While I saw some things that I expected, I also saw things that I did not expect. To illustrate this point, I did not expect to see luxurious cars such as BMWs, Range Rovers, and Mercedes Benz. I had anticipated seeing old cars that were rusted and noisy. I also did not think it likely to see houses in gated communities with security in front, the type of homes you would normally see in a rich area in the U.S. I could not believe my eyes. I was not expecting Ghana to be as developed as it is.
On the other hand, just as in any other country there are good and bad areas, I also had a chance to see the poor, rundown homes. When our group traveled on excursions, I saw small homes with clothes hanging out to dry. I do not know how the homes were built, but they were small with either tin or dried leaves for a roof. On some level, seeing this was expected.
Historical Significance –
In Ghana, I was able to see many historical sites, such as the slave castles. We visited the Elmina Castle and the Cape Coast Castle. The castle at Elmina was my favorite. The tour provided more information and many of the museum artifacts were kept in their original state. For example, the castle floors at Elmina were the same floors on which the slaves talked, ate, walked, and died. The staff cleaned them well before the grounds were made a tourist site. The experience though was moving for me, and I am now able to say that I walked on the very floors on which my ancestors walked and died. In fact, during the tour of each castle we stood in a room for less than fifteen minutes, and I was quite hot. Not to mention, we toured the castle in Ghana’s rainy season. So, I can only imagine the temperature in the castles when Ghana was in its dry season under the brutal conditions of slavery.
Retreat Away –
A week later, we went to Ada Foah and spent the night in a hut at the Maranatha Beach Camp, which sits on a parcel of land in between the Volta River Estuary and the Atlantic Ocean. I was able to live like the locals there for a night, but I did not wash in the river nor did I have to cook my own food. So, I did not really live like the locals, but I slept in the same hut that they slept in and I can brag about that! On the island we sat at a bonfire and watched the locals perform traditional songs and dances on the beach. We also walked along the beachfront to find where the river estuary met the ocean. Words cannot explain how amazing the water was! The current would wash up and then wash back so the waters did not mix, or so it seemed. I do not know how it works; I only know it was amazing and gorgeous, and I was astonished by the spectacle of nature. It was a wonderful trip.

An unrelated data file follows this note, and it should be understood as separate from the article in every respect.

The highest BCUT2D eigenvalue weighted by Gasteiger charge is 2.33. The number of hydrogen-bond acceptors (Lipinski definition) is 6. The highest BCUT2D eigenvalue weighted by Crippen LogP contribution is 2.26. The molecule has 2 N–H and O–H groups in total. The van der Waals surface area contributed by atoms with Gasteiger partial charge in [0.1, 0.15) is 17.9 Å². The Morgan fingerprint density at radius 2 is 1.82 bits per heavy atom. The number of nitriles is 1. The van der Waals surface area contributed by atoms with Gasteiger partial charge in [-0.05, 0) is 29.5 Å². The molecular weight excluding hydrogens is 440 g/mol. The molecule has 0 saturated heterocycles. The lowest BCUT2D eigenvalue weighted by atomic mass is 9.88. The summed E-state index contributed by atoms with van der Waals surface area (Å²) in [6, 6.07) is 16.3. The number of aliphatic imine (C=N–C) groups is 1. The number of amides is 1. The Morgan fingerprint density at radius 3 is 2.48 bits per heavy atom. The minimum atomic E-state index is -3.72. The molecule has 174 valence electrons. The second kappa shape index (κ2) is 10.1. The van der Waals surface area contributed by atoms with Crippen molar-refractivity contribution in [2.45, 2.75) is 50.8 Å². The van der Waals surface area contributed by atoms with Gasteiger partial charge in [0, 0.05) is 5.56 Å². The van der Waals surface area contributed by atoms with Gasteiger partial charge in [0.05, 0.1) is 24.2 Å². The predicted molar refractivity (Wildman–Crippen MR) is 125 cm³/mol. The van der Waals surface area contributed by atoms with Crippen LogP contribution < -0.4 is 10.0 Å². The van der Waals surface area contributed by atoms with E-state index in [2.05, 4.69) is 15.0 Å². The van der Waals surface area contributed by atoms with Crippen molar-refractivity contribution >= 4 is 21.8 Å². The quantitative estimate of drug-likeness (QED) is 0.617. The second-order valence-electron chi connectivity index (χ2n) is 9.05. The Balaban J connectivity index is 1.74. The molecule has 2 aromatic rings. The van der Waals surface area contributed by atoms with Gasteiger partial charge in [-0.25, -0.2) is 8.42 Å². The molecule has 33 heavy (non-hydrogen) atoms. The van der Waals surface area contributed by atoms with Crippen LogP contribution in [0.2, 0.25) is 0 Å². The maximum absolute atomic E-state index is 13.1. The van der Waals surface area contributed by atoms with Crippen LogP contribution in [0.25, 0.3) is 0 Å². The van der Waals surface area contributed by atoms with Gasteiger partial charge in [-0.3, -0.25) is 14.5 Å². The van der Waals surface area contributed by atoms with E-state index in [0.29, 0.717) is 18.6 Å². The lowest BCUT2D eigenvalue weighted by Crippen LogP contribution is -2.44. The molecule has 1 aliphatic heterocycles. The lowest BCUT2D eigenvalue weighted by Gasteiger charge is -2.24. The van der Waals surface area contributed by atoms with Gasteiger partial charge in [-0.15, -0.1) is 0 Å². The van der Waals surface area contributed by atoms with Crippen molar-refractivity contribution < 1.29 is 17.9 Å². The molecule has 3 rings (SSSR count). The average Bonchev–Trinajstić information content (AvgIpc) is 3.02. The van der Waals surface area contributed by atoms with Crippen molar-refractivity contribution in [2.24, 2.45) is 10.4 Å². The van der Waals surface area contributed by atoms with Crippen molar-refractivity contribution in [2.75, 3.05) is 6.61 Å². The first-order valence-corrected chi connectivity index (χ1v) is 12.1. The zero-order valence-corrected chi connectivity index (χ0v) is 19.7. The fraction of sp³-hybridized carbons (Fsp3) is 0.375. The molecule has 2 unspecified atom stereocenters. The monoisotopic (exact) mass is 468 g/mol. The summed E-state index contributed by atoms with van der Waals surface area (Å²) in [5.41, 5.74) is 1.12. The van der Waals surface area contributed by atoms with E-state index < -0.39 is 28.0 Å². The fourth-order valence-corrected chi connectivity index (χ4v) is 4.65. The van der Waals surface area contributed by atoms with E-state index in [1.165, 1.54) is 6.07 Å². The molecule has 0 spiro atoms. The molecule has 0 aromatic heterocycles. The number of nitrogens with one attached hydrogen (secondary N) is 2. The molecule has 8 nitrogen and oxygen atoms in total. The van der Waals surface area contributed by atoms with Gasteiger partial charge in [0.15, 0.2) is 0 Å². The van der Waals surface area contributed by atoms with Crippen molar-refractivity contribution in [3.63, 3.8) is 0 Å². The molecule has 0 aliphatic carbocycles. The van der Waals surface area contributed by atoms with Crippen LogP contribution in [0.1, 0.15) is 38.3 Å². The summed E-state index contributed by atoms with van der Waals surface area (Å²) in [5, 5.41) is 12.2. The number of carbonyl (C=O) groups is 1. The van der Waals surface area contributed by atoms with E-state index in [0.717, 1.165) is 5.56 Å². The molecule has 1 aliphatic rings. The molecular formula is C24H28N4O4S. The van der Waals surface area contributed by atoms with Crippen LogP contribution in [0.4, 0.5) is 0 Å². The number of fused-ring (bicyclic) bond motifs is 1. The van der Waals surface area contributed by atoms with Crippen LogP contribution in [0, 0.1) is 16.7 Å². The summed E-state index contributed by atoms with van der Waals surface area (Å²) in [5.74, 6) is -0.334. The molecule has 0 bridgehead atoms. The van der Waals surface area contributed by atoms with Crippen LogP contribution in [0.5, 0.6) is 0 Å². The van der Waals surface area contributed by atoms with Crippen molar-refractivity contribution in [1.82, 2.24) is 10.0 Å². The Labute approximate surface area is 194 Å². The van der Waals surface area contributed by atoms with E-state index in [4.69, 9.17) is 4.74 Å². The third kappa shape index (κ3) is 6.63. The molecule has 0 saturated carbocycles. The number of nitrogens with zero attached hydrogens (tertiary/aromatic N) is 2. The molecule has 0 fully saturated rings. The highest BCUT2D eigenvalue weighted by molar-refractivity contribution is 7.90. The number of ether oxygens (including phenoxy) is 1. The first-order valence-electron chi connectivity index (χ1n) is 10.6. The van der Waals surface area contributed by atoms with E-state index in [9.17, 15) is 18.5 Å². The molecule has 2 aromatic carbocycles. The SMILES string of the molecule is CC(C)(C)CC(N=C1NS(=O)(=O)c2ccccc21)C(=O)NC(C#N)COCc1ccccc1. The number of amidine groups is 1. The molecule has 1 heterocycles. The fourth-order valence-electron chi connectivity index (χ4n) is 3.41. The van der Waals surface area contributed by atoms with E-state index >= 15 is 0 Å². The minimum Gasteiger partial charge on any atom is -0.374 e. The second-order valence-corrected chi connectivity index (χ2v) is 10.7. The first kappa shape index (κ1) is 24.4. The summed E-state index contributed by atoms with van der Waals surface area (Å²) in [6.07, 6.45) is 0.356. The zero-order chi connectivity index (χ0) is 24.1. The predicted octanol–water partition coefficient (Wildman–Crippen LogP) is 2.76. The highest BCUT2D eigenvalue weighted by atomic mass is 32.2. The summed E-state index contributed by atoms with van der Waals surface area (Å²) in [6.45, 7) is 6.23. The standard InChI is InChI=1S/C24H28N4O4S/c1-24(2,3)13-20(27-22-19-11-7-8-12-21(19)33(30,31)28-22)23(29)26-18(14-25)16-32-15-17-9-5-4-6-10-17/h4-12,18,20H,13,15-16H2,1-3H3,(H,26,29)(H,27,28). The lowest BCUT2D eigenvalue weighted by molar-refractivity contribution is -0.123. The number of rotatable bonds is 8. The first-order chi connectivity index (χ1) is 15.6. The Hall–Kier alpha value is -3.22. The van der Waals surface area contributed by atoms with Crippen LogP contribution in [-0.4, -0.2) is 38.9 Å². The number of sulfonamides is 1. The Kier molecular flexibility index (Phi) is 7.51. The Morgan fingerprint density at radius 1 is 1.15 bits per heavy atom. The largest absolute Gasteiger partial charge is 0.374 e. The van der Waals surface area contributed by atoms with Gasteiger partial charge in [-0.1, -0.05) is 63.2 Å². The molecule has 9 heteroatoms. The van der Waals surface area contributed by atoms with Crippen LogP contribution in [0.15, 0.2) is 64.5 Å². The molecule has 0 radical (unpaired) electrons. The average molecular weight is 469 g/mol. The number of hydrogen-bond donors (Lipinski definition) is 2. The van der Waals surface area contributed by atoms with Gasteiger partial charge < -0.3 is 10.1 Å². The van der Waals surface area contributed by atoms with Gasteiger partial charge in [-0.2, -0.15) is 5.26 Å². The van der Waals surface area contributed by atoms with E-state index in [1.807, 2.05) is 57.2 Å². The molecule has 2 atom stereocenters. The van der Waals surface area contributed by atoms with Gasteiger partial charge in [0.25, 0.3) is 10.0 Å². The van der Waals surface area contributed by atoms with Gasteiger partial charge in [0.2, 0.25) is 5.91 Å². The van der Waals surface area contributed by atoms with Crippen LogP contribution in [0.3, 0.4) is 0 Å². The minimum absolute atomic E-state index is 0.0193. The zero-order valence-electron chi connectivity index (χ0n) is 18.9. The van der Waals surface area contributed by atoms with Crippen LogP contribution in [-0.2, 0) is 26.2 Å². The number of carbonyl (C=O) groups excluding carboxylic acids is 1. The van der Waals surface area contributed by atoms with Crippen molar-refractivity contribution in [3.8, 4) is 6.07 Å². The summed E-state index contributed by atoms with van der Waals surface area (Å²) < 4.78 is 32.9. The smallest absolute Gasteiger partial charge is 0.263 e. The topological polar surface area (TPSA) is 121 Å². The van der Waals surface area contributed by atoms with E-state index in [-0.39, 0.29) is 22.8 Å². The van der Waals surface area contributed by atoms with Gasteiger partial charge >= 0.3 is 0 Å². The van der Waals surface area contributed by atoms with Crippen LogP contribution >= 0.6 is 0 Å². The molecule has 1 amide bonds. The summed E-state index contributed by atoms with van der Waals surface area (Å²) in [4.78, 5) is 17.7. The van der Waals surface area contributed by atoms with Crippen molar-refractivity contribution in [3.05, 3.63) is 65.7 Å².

Seat of the Kingdom –
Our next excursion was an extended trip to the Kumasi Region, which is considered the cultural capital of Ghana. In Kumasi we visited the Kente Village. I was in total awe. I could not believe that such clothing designs were done by men, with their hands. Nothing was produced using electricity. Everything was done by hand, with a handmade wooden machine. It was unbelievable. I managed to buy two Kente cloth ties!
We also toured the home of the first Ashanti King, which is now a museum. This site was informative as well. I love the fact that the traditions of the royal family is to all wear gold. My favorite part of the tour was the last room, in which sat a statue of a women named Nana Yaa Asantewaa. In the year 1900 she led the Ashanti rebellion known as the War of the Golden Stool against British colonialism. It is believed that she led close to 1200 troops and stymied the British incursion. She made me proud to be an African American woman.
Rejuvenating Falls –
Our final excursion was to the Wli Fall in the Volta Region. This trip was very refreshing. We visited the monkey sanctuary and fed them bananas. We later hiked for about forty-five minutes until we reached the waterfall. I was hot and a little sweaty from the hike, but once at the waterfall, the mist from the water dropping into the pool refreshed me and made me forget about the hike it took to get there.
Market Conditions –
In addition to all of the enlightening excursions, we also visited the markets, which were full of vendors, who were usually selling the same type of products and did not appear to be making any money. I did not like the markets because you would hear hissing or someone saying “come my sister, I will give you nice price.” God forbid I turn my head to walk away; I would be grabbed or told how rude I am. One man actually said to me, “This is not America, in Ghana everyone loves everyone.” However, my overall experience of visiting the sites was great. We saw a great deal more than what I have discussed, but the items I have shared were my most memorable experiences.